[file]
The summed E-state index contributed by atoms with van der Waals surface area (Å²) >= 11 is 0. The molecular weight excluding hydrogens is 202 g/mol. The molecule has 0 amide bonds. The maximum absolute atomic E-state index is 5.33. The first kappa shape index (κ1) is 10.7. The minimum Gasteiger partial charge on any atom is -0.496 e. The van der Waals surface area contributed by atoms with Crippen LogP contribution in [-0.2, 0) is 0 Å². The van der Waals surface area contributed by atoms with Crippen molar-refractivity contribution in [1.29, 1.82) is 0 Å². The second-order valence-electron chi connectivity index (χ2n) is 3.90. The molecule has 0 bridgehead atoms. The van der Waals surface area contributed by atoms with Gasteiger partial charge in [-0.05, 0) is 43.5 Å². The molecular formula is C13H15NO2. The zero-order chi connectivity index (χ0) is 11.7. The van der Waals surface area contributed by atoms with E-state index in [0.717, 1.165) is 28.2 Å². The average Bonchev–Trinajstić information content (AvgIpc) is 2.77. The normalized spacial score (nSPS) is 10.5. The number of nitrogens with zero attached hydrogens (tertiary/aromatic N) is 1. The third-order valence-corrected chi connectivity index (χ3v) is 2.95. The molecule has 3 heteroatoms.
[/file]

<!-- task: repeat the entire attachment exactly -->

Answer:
The summed E-state index contributed by atoms with van der Waals surface area (Å²) >= 11 is 0. The molecular weight excluding hydrogens is 202 g/mol. The molecule has 0 amide bonds. The maximum absolute atomic E-state index is 5.33. The first kappa shape index (κ1) is 10.7. The minimum Gasteiger partial charge on any atom is -0.496 e. The van der Waals surface area contributed by atoms with Crippen LogP contribution in [-0.2, 0) is 0 Å². The van der Waals surface area contributed by atoms with Crippen molar-refractivity contribution in [1.29, 1.82) is 0 Å². The second-order valence-electron chi connectivity index (χ2n) is 3.90. The molecule has 0 bridgehead atoms. The van der Waals surface area contributed by atoms with Gasteiger partial charge in [-0.05, 0) is 43.5 Å². The molecular formula is C13H15NO2. The zero-order chi connectivity index (χ0) is 11.7. The van der Waals surface area contributed by atoms with E-state index in [0.717, 1.165) is 28.2 Å². The average Bonchev–Trinajstić information content (AvgIpc) is 2.77. The normalized spacial score (nSPS) is 10.5. The number of nitrogens with zero attached hydrogens (tertiary/aromatic N) is 1. The third-order valence-corrected chi connectivity index (χ3v) is 2.95. The molecule has 3 heteroatoms.